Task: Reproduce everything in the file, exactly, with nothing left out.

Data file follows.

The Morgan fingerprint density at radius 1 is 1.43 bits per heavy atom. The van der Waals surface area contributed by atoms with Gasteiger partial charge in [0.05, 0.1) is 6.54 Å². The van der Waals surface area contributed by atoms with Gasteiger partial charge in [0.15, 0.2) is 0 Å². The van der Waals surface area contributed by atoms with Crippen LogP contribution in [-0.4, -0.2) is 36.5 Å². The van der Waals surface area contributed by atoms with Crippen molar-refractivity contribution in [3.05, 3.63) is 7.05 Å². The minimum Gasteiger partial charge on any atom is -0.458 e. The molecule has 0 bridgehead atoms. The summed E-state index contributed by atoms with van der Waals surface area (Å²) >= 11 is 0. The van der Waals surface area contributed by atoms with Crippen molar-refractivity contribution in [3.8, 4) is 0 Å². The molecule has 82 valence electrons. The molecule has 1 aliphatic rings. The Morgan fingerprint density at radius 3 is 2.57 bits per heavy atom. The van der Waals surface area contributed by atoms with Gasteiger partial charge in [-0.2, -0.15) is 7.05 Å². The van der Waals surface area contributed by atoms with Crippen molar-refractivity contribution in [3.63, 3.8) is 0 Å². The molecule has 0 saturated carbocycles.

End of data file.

The Morgan fingerprint density at radius 1 is 1.43 bits per heavy atom. The van der Waals surface area contributed by atoms with Gasteiger partial charge in [0.05, 0.1) is 6.54 Å². The van der Waals surface area contributed by atoms with Gasteiger partial charge in [0.15, 0.2) is 0 Å². The van der Waals surface area contributed by atoms with Crippen LogP contribution in [-0.4, -0.2) is 36.5 Å². The van der Waals surface area contributed by atoms with Crippen molar-refractivity contribution in [3.05, 3.63) is 7.05 Å². The minimum Gasteiger partial charge on any atom is -0.458 e. The molecule has 0 bridgehead atoms. The summed E-state index contributed by atoms with van der Waals surface area (Å²) >= 11 is 0. The van der Waals surface area contributed by atoms with Crippen molar-refractivity contribution in [3.8, 4) is 0 Å². The molecule has 82 valence electrons. The molecule has 1 aliphatic rings. The Morgan fingerprint density at radius 3 is 2.57 bits per heavy atom. The van der Waals surface area contributed by atoms with Gasteiger partial charge in [-0.2, -0.15) is 7.05 Å². The van der Waals surface area contributed by atoms with Crippen molar-refractivity contribution in [3.63, 3.8) is 0 Å². The molecule has 0 saturated carbocycles.